Rochester, Photonics and the Future
Last week the New York Photonics & Rochester Regional Photonics Cluster held their annual meeting. The Rochester Regional Photonics Cluster has been around for a long time and its predecessor the Institute for Optics was founded in Rochester in 1929. The photonics industry has been around a long time in Rochester. We haven’t been talking about it very much for all that time, in fact hardly at all until recently. Now it’s a big deal. Chuck Schumer, Louise Slaughter and Dr. Ernest Moniz, the Secretary of the Department of Energy himself, came to Rochester to attend the meeting. It was held with a great deal of pomp and ceremony at the Rochester Museum and Science Center. It was no doubt the largest attendance at an annual meeting ever, so large in fact that the event was “sold out.”
So what has changed after all these years? What has changed is that finally, after all these years of working in the trenches growing their little photonics companies and creating value for the industry, the photonics industry in Rochester has finally been recognized. It has been selected as a leading research, development and commercialization group compared to any others in the United States and perhaps the entire world. Rochester is now a recognized center of the photonics universe, and justifiably so.
Many in the community and even in the press ask what photonics is anyway. By definition photonics is the use of photons in devices and applications. And photons are nothing more than light. So devices that use light to operate are photonic. Rochester has a strong legacy in optics. Optics were researched, developed and utilized heavily by Kodak, Xerox and Bausch and Lomb. And supporting these companies there grew a multitude of smaller entrepreneurial companies providing services and tangential technologies. It is many of these companies today that make up the Rochester Regional Photonics Cluster. There are nearly 150 members in the cluster. But in spite of this there are a lot of naysayers in the Rochester community. There are politicians and radio commentators who belittle the photonics funding and the effort to support it with research grants and industrial support. They and many others challenge the investment because they don’t understand the big picture and the future value of the technology. They don’t recognize the roughly 17,000 photonics jobs that presently exist in New York.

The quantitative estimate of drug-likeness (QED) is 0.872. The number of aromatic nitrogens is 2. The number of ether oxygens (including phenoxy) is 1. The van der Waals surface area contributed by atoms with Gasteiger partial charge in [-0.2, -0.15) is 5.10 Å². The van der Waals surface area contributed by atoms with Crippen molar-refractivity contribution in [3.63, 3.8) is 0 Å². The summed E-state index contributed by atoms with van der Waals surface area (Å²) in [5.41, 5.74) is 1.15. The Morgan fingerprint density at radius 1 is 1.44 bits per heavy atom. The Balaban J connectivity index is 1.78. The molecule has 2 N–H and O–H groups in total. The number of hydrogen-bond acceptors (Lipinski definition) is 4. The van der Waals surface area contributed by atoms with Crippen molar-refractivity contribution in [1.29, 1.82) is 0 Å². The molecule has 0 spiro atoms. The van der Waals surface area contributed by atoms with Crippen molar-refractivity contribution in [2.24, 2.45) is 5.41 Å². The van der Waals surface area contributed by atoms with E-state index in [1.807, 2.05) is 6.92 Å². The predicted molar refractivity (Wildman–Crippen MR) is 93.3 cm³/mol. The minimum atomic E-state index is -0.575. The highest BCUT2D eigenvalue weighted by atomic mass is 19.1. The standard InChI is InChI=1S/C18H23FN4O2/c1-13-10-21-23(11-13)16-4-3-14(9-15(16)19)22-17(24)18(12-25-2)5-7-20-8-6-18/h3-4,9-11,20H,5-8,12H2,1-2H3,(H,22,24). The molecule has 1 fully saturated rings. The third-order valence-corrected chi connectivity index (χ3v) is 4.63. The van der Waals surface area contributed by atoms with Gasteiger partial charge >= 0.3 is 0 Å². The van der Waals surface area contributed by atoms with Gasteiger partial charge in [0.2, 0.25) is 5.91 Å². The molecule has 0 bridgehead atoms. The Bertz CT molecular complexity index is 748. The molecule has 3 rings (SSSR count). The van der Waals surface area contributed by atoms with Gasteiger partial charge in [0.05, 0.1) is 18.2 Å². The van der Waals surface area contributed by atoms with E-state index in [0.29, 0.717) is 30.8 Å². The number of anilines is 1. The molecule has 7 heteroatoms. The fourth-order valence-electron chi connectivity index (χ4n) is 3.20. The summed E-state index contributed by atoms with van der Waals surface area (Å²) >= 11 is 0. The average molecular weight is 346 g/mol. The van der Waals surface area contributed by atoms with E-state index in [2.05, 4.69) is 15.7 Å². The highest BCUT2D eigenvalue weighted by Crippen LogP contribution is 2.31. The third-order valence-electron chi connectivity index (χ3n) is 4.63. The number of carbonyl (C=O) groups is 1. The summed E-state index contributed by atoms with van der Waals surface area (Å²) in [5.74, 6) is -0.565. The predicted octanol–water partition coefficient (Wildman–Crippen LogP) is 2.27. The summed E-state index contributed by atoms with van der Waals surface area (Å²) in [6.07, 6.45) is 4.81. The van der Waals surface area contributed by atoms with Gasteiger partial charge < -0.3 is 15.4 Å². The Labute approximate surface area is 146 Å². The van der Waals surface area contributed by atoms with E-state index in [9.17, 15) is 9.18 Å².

Let’s take a simple example, the LED light. Six or eight years ago, when the technology was first commercialized, few purchased them. The price was so high that return on investment was too long to justify the investment. As the manufacturing process was improved the price dropped. Today we can all buy LED bulbs at Walmart for a couple dollars and benefit from the huge savings. LED light bulbs generate far more light and far less heat. It’s about generating light not heat.
Now take another example, your cell phone or computer. Today these run on chips using electrons to transmit the signals. Electrons move at a much slower speed than light (that would be photons). They consume a lot more heat, and they use a lot more power. Imagine the day when our cell phones and computers run on photons. They will be much faster, battery life will be amazing and we won’t be catching airplanes on fire from exploding batteries.
There are hundreds of other applications, applications that will be developed by Rochester companies. And when we look at the jobs created, many of which will be in the photonics companies, let’s not forget the multiplication impact of these new research and manufacturing jobs. For every job in manufacturing there are other jobs from vendors selling equipment to them, several more in service companies like insurance and accounting, and even more in restaurants and stores selling services to photonics employees. Based on other studies, photonics can multiply direct employment by a factor of three or more.
All of this has been going on at a steady pace in Rochester for a century and more. Now we have a catalyst to accelerate the growth of the industry. It is indeed something to celebrate. Photonics in Rochester is a big deal. At Optimation we are not directly engaged in photonics. But we are engaged in designing, fabricating and installing manufacturing equipment for photonics companies. We welcome this new accelerated growth in the industry and will do our part to create even more technical and skilled trades jobs because of the opportunities presented to us.